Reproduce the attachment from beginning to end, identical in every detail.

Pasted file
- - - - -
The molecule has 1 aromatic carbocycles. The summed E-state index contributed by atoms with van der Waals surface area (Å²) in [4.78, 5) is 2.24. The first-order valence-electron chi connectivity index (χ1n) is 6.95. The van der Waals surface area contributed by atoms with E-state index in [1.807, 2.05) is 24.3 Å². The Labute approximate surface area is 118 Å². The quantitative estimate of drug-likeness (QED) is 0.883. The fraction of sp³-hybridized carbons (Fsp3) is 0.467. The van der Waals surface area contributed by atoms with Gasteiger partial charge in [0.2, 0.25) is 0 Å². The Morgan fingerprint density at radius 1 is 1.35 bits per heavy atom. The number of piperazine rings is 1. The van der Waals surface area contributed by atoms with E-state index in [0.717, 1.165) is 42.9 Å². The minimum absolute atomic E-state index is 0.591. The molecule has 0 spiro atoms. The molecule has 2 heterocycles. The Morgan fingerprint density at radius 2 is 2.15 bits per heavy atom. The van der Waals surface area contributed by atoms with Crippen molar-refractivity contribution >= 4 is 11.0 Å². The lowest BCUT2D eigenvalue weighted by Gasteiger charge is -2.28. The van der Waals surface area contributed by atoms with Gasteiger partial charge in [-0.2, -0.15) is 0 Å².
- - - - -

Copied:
The molecule has 1 aromatic carbocycles. The summed E-state index contributed by atoms with van der Waals surface area (Å²) in [4.78, 5) is 2.24. The first-order valence-electron chi connectivity index (χ1n) is 6.95. The van der Waals surface area contributed by atoms with E-state index in [1.807, 2.05) is 24.3 Å². The Labute approximate surface area is 118 Å². The quantitative estimate of drug-likeness (QED) is 0.883. The fraction of sp³-hybridized carbons (Fsp3) is 0.467. The van der Waals surface area contributed by atoms with Gasteiger partial charge in [0.2, 0.25) is 0 Å². The Morgan fingerprint density at radius 1 is 1.35 bits per heavy atom. The number of piperazine rings is 1. The van der Waals surface area contributed by atoms with E-state index in [0.717, 1.165) is 42.9 Å². The minimum absolute atomic E-state index is 0.591. The molecule has 0 spiro atoms. The molecule has 2 heterocycles. The Morgan fingerprint density at radius 2 is 2.15 bits per heavy atom. The van der Waals surface area contributed by atoms with Crippen molar-refractivity contribution >= 4 is 11.0 Å². The lowest BCUT2D eigenvalue weighted by Gasteiger charge is -2.28. The van der Waals surface area contributed by atoms with Gasteiger partial charge in [-0.2, -0.15) is 0 Å².